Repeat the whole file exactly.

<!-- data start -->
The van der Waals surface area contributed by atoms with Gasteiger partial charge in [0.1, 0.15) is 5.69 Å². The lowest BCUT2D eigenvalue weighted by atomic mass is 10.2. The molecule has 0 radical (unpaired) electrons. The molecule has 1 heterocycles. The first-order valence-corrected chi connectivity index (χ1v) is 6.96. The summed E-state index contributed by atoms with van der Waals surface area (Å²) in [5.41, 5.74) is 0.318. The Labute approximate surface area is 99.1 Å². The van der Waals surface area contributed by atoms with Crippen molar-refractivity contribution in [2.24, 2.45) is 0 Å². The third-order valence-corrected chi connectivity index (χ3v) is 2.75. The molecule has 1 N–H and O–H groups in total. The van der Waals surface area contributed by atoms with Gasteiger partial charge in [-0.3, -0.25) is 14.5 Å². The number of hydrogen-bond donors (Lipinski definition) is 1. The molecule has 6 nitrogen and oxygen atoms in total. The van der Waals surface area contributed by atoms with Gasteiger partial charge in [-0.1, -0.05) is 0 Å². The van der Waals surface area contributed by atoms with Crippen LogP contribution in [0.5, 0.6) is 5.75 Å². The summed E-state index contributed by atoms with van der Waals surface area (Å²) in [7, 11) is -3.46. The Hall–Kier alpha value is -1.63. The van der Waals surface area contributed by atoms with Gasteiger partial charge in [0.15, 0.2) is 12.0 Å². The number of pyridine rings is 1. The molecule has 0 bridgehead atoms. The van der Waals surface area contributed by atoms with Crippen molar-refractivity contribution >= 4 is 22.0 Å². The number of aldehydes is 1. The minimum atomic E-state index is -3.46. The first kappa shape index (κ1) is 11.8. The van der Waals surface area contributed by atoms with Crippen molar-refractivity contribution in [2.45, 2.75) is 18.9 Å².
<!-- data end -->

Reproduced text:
The van der Waals surface area contributed by atoms with Gasteiger partial charge in [0.1, 0.15) is 5.69 Å². The lowest BCUT2D eigenvalue weighted by atomic mass is 10.2. The molecule has 0 radical (unpaired) electrons. The molecule has 1 heterocycles. The first-order valence-corrected chi connectivity index (χ1v) is 6.96. The summed E-state index contributed by atoms with van der Waals surface area (Å²) in [5.41, 5.74) is 0.318. The Labute approximate surface area is 99.1 Å². The van der Waals surface area contributed by atoms with Crippen molar-refractivity contribution in [2.24, 2.45) is 0 Å². The third-order valence-corrected chi connectivity index (χ3v) is 2.75. The molecule has 1 N–H and O–H groups in total. The van der Waals surface area contributed by atoms with Gasteiger partial charge in [-0.3, -0.25) is 14.5 Å². The number of hydrogen-bond donors (Lipinski definition) is 1. The molecule has 6 nitrogen and oxygen atoms in total. The van der Waals surface area contributed by atoms with Gasteiger partial charge in [-0.1, -0.05) is 0 Å². The van der Waals surface area contributed by atoms with Crippen LogP contribution in [0.5, 0.6) is 5.75 Å². The summed E-state index contributed by atoms with van der Waals surface area (Å²) in [7, 11) is -3.46. The Hall–Kier alpha value is -1.63. The van der Waals surface area contributed by atoms with Gasteiger partial charge in [0.15, 0.2) is 12.0 Å². The number of pyridine rings is 1. The molecule has 0 bridgehead atoms. The van der Waals surface area contributed by atoms with Crippen molar-refractivity contribution >= 4 is 22.0 Å². The number of aldehydes is 1. The minimum atomic E-state index is -3.46. The first kappa shape index (κ1) is 11.8. The van der Waals surface area contributed by atoms with Crippen molar-refractivity contribution in [2.45, 2.75) is 18.9 Å².